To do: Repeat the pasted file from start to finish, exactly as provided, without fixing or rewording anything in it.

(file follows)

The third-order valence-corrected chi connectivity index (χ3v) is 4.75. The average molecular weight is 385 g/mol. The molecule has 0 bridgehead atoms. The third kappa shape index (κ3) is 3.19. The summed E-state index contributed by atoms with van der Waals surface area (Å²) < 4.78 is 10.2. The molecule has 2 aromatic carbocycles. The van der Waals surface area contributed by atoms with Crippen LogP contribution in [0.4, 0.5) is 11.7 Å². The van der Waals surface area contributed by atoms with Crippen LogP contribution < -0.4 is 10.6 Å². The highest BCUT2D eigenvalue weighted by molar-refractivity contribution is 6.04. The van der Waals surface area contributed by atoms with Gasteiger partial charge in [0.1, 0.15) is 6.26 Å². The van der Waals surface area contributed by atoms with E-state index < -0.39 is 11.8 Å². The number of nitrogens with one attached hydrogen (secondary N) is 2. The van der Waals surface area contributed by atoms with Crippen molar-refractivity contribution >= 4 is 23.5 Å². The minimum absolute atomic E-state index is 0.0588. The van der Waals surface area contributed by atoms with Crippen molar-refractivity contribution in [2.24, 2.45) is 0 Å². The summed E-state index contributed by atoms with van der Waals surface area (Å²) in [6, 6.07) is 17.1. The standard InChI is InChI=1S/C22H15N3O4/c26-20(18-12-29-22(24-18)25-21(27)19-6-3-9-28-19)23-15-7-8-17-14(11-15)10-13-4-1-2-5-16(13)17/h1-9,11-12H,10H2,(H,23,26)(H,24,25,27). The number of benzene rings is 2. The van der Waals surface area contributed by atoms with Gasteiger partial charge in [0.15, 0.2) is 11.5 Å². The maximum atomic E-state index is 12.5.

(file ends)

The third-order valence-corrected chi connectivity index (χ3v) is 4.75. The average molecular weight is 385 g/mol. The molecule has 0 bridgehead atoms. The third kappa shape index (κ3) is 3.19. The summed E-state index contributed by atoms with van der Waals surface area (Å²) < 4.78 is 10.2. The molecule has 2 aromatic carbocycles. The van der Waals surface area contributed by atoms with Crippen LogP contribution in [0.4, 0.5) is 11.7 Å². The van der Waals surface area contributed by atoms with Crippen LogP contribution < -0.4 is 10.6 Å². The highest BCUT2D eigenvalue weighted by molar-refractivity contribution is 6.04. The van der Waals surface area contributed by atoms with Gasteiger partial charge in [0.1, 0.15) is 6.26 Å². The van der Waals surface area contributed by atoms with E-state index < -0.39 is 11.8 Å². The number of nitrogens with one attached hydrogen (secondary N) is 2. The van der Waals surface area contributed by atoms with Crippen molar-refractivity contribution >= 4 is 23.5 Å². The minimum absolute atomic E-state index is 0.0588. The van der Waals surface area contributed by atoms with Crippen molar-refractivity contribution in [2.24, 2.45) is 0 Å². The summed E-state index contributed by atoms with van der Waals surface area (Å²) in [6, 6.07) is 17.1. The standard InChI is InChI=1S/C22H15N3O4/c26-20(18-12-29-22(24-18)25-21(27)19-6-3-9-28-19)23-15-7-8-17-14(11-15)10-13-4-1-2-5-16(13)17/h1-9,11-12H,10H2,(H,23,26)(H,24,25,27). The number of benzene rings is 2. The van der Waals surface area contributed by atoms with Gasteiger partial charge in [0.15, 0.2) is 11.5 Å². The maximum atomic E-state index is 12.5.